Among the several f77 command line options there are two that are particularly useful. The first is the -c option. This option tells f77 to create an object module, but not an executable. For example, the command
$ f77 -c trig.f
will result in the creation of the object file trig.o in your present working directory. Why would we want to do this? One reason is to create our own custom object libraries of Fortran-callable subroutines using the library manager available with Linux. Another reason is to create dynamic links between Fortran subroutines and other Linux programs (more later!).
The second important f77 switch is the -llib option. This option is used to tell the gcc compiler to search for subroutine calls in user-supplied libraries normally not examined by gcc. Static object libraries have the naming convention libmystuff.a where the name used in the -l option is the part wedged between lib and .a. Shared libraries also begin with lib, but have an extension similar to .so.#.##.#, where the #-sign is replaced by numbers corresponding to the library version.
Including libraries when compiling a Fortran program is illustrated by the command:
$ f77 -o foobar foobar.f -lmystuff -lmorestuff
During compilation the gcc compiler will search the libmystuff.a and libmorestuff.a libraries (in that order) for any unresolved subroutine and function calls. The order of the libraries is important. Suppose each library contained an object module named gag. Any calls to gag in the program foobar.f will be resolved by the gag object module in the first library, libmystuff.a.
It is important to remember that the -l option should always follow the list of source files. By default, f77 searches the f2c (libf2c.so.0) library and the math intrinsics library m (libm.so.4) before searching libraries specified on the command line. These libraries provide system calls, Fortran I/O functions, mathematical intrinsic functions, and run-time initialization.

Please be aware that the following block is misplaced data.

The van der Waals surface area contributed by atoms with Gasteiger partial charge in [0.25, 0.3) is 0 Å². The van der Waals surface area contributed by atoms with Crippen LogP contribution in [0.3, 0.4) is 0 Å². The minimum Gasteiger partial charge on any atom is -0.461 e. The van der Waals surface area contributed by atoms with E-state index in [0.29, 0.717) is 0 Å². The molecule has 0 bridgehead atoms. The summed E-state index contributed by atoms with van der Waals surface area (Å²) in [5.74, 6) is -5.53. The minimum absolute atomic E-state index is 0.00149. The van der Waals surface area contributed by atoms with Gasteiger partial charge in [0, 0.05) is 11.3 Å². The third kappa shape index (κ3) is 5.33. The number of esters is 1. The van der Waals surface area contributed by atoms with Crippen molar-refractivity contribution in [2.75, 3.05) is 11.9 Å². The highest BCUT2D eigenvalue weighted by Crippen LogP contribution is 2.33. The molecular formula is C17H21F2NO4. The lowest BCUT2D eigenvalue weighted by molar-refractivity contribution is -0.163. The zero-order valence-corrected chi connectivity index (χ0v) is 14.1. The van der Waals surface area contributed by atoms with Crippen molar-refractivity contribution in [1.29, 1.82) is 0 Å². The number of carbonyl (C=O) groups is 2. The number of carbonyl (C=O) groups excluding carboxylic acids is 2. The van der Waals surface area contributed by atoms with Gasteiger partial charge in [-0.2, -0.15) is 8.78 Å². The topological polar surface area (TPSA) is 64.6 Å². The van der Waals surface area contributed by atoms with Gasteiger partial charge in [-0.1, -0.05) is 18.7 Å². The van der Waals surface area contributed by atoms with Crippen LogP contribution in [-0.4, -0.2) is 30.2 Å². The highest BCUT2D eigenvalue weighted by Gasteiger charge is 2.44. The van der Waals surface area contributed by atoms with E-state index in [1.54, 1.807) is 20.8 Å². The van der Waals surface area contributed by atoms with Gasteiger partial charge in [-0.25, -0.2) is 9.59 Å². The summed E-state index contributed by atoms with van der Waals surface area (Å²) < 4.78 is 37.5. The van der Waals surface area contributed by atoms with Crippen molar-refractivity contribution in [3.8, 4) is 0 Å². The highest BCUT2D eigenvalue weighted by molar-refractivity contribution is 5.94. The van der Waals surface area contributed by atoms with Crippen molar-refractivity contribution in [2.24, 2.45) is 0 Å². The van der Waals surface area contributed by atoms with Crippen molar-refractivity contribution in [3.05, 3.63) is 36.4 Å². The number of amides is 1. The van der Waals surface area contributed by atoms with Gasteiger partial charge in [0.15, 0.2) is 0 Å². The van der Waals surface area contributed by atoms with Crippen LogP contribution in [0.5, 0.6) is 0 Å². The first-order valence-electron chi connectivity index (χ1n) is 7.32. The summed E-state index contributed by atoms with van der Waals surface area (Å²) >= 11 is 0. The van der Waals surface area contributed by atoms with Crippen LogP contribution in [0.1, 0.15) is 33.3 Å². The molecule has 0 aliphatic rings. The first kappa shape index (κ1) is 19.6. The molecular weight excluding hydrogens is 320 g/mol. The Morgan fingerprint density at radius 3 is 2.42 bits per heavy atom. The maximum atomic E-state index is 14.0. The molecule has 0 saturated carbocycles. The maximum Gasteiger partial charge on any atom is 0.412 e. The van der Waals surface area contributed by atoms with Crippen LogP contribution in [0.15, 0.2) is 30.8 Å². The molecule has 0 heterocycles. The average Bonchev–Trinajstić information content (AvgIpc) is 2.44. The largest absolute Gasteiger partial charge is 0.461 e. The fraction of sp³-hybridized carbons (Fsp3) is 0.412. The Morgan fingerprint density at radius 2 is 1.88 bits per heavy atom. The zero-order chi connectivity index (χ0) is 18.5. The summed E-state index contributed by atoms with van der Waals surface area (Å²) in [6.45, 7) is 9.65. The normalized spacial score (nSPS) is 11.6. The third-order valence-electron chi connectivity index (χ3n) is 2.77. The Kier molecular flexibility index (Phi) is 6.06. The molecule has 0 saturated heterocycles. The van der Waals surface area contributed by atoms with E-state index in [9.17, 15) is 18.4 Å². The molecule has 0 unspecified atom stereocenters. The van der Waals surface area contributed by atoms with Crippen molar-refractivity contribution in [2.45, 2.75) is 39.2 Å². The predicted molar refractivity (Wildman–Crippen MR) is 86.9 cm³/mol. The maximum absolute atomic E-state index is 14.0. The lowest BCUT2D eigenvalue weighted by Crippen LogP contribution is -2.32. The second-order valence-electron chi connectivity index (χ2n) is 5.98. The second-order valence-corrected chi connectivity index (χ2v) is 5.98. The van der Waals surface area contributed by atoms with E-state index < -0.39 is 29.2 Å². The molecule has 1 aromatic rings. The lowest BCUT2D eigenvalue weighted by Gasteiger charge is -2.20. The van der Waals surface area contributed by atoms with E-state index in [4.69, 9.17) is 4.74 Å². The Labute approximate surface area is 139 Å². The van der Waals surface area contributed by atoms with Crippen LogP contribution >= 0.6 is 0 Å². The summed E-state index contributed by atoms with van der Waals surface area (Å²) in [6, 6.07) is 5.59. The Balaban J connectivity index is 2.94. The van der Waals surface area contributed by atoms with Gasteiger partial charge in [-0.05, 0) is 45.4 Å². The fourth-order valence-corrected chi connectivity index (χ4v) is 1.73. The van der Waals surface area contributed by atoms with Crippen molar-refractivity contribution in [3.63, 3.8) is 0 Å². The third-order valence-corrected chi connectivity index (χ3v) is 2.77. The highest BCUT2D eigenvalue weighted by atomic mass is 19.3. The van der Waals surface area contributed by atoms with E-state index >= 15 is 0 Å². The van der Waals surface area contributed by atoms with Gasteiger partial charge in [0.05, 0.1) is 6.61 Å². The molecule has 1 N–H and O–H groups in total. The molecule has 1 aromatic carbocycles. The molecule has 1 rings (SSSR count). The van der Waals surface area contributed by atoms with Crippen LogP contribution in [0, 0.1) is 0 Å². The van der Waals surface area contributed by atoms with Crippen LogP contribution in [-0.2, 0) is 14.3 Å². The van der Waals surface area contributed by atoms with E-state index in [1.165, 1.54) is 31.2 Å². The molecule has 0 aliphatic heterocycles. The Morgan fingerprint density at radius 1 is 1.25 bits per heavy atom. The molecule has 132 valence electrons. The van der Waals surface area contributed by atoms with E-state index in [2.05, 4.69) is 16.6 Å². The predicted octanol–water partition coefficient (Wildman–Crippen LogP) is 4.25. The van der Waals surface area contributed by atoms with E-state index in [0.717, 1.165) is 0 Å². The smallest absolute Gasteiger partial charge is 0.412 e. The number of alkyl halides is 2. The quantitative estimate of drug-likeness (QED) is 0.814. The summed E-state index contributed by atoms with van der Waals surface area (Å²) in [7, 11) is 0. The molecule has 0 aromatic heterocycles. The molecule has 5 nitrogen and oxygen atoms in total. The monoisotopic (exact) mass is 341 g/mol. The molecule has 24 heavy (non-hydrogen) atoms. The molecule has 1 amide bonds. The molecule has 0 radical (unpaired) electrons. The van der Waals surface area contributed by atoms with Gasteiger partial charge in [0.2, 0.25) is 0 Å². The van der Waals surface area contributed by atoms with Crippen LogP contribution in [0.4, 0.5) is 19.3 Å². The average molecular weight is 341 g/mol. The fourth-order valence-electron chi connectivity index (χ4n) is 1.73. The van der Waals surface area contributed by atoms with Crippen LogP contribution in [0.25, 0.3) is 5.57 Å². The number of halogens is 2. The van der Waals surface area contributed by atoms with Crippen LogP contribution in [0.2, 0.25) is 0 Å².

A common gcc compiler error stems from the compiler being unable to locate a user-specified library. If this happens, you will need to determine which directories are searched for libraries. Then, either relocate your library to a valid library directory or create a symbolic link to your library from one of the library directories. You can also add directories to the library path on the f77 command line using the -L switch.
The above examples should be enough to get you started making use of Fortran in Linux using f77. Of course, more flexibility is offered using the f2c/gcc combination because more options are available. (f2c and gcc have good man pages, so I don't need to describe them here.) For example, the command:
$ f2c f77demo.f
creates the file f77demo.c, and:
$ gcc -o demoexe f77demo.c -lf2c -lm
creates the demoexe executable, and together they are equivalent to the f77 command shown earlier. Notice that we had to include the f2c and m libraries explicitly this time—and they must be listed in this order. Failure to include these two libraries would cause the compiler to complain. For example, leaving off the -lm option for our example program produces the errors:
Undefined symbol _exp referenced from text segment Undefined symbol _sin referenced from text segment
because the references to the sine and exponential functions in subroutine TRIG could not be resolved.
Finally, you may be interested in trying out a newer Perl driver script called fort77. It is billed as a replacement for f77, and it includes support for debugging, a feature missing from f77. I haven't tried fort77 yet, but it is definitely on my list of things to do.
|Nativ Disc||Sep 23, 2016|
|Android Browser Security--What You Haven't Been Told||Sep 22, 2016|
|The Many Paths to a Solution||Sep 21, 2016|
|Synopsys' Coverity||Sep 20, 2016|
|Naztech's Roadstar 5 Car Charger||Sep 16, 2016|
|RPi-Powered pi-topCEED Makes the Case as a Low-Cost Modular Learning Desktop||Sep 15, 2016|
- Android Browser Security--What You Haven't Been Told
- Download "Linux Management with Red Hat Satellite: Measuring Business Impact and ROI"
- Nativ Disc
- The Many Paths to a Solution
- Naztech's Roadstar 5 Car Charger
- Synopsys' Coverity
- Securing the Programmer
- RPi-Powered pi-topCEED Makes the Case as a Low-Cost Modular Learning Desktop
- Glass Padding
- Identity: Our Last Stand
With all the industry talk about the benefits of Linux on Power and all the performance advantages offered by its open architecture, you may be considering a move in that direction. If you are thinking about analytics, big data and cloud computing, you would be right to evaluate Power. The idea of using commodity x86 hardware and replacing it every three years is an outdated cost model. It doesn’t consider the total cost of ownership, and it doesn’t consider the advantage of real processing power, high-availability and multithreading like a demon.
This ebook takes a look at some of the practical applications of the Linux on Power platform and ways you might bring all the performance power of this open architecture to bear for your organization. There are no smoke and mirrors here—just hard, cold, empirical evidence provided by independent sources. I also consider some innovative ways Linux on Power will be used in the future.Get the Guide